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Legacy college admissions under scrutiny following SCOTUS ruling

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(NEW YORK) — College admissions have come under scrutiny following the Supreme Court’s decision to curtail affirmative action in higher education.

On Monday, several civil rights and advocacy groups including the Chica Project and Lawyers for Civil Rights filed a federal civil rights complaint against Harvard College. The complaint calls on the Department of Education to launch a federal investigation into Harvard’s practices surrounding legacy and donor preferences.

“Harvard’s practice of giving a leg-up to the children of wealthy donors and alumni – who have done nothing to deserve it – must end,” Michael Kippins, a fellow at the Lawyers for Civil Rights, said in a statement. “Particularly in light of last week’s decision from the Supreme Court, it is imperative that the federal government act now to eliminate this unfair barrier that systematically disadvantages students of color.”

A 2019 National Bureau of Economic Research study of publicly released reports from Harvard University found that almost half of the university’s white students were either related to alumni, recruited athletes or children of faculty and staff.

Less than 16% of African American, Asian American and Hispanic students at Harvard fall into these “ADLC” categories, according to the study.

ADLC candidates make up less than 5% of applicants to Harvard but constitute around 30% of admitted students, according to Supreme Court Justice Sonia Sotomayor’s dissenting opinion.

“Given the lengthy history of state-sponsored, race-based preferences in America, to say that anyone is now victimized if a college considers whether that legacy of discrimination has unequally advantaged its applicants fails to acknowledge the well documented ‘intergenerational transmission of inequality’ that still plagues our country,” she wrote.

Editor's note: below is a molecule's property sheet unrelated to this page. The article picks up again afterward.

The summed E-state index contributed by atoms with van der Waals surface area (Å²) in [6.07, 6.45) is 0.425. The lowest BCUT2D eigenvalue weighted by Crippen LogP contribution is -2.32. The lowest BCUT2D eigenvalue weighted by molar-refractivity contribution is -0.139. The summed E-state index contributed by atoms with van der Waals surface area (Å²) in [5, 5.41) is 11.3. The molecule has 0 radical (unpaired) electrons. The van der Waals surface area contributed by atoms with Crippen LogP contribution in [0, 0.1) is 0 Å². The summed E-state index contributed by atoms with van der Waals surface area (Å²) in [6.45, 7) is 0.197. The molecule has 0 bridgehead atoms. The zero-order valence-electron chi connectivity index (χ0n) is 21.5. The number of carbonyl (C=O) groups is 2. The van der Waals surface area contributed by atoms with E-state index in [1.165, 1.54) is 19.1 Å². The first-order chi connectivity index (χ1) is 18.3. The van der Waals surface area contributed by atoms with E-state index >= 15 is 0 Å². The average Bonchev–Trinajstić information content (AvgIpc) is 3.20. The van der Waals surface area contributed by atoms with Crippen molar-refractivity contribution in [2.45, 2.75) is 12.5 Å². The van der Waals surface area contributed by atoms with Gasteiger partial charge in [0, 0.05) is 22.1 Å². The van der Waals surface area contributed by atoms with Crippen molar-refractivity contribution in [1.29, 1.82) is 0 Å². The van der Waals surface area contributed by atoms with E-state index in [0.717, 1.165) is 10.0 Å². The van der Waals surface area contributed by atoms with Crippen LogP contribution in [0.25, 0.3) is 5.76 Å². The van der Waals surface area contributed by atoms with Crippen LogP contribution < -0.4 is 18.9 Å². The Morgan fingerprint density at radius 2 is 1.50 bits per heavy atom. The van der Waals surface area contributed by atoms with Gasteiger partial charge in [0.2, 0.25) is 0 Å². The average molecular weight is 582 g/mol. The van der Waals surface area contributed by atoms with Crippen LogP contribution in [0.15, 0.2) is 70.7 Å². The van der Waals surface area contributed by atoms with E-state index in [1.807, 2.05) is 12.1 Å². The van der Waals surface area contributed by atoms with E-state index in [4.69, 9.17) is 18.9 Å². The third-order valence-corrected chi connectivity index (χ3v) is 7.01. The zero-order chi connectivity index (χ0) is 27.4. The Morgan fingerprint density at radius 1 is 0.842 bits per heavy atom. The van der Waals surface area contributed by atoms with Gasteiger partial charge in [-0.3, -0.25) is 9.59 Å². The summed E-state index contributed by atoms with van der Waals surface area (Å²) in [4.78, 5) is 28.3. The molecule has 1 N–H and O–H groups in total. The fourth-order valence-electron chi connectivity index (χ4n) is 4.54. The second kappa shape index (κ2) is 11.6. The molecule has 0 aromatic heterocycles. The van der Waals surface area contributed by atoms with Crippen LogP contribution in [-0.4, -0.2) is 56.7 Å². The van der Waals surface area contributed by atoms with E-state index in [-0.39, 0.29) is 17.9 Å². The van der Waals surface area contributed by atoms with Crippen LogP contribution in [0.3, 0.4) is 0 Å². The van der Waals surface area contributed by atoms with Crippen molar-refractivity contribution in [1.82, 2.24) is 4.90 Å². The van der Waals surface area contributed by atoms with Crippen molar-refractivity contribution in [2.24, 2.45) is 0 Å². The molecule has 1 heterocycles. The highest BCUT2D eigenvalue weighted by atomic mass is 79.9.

ABC News has reached out to Harvard University for comment.

In response to the Supreme Court ruling, the university said in a statement that it will continue to consider race in admissions via “an applicant’s discussion of how race affected his or her life.”

“We write today to reaffirm the fundamental principle that deep and transformative teaching, learning, and research depend upon a community comprising people of many backgrounds, perspectives, and lived experiences,” the university said in a statement. “That principle is as true and important today as it was yesterday. So too are the abiding values that have enabled us—and every great educational institution—to pursue the high calling of educating creative thinkers and bold leaders, of deepening human knowledge, and of promoting progress, justice, and human flourishing.”

President Joe Biden also criticized the practice of using such preferences in the college admissions process.

He told reporters he would direct the Department of Education “to analyze what practices help build a more inclusive and diverse student bodies and what practices hold that back, practices like legacy admissions and other systems that expand privilege instead of opportunity.”

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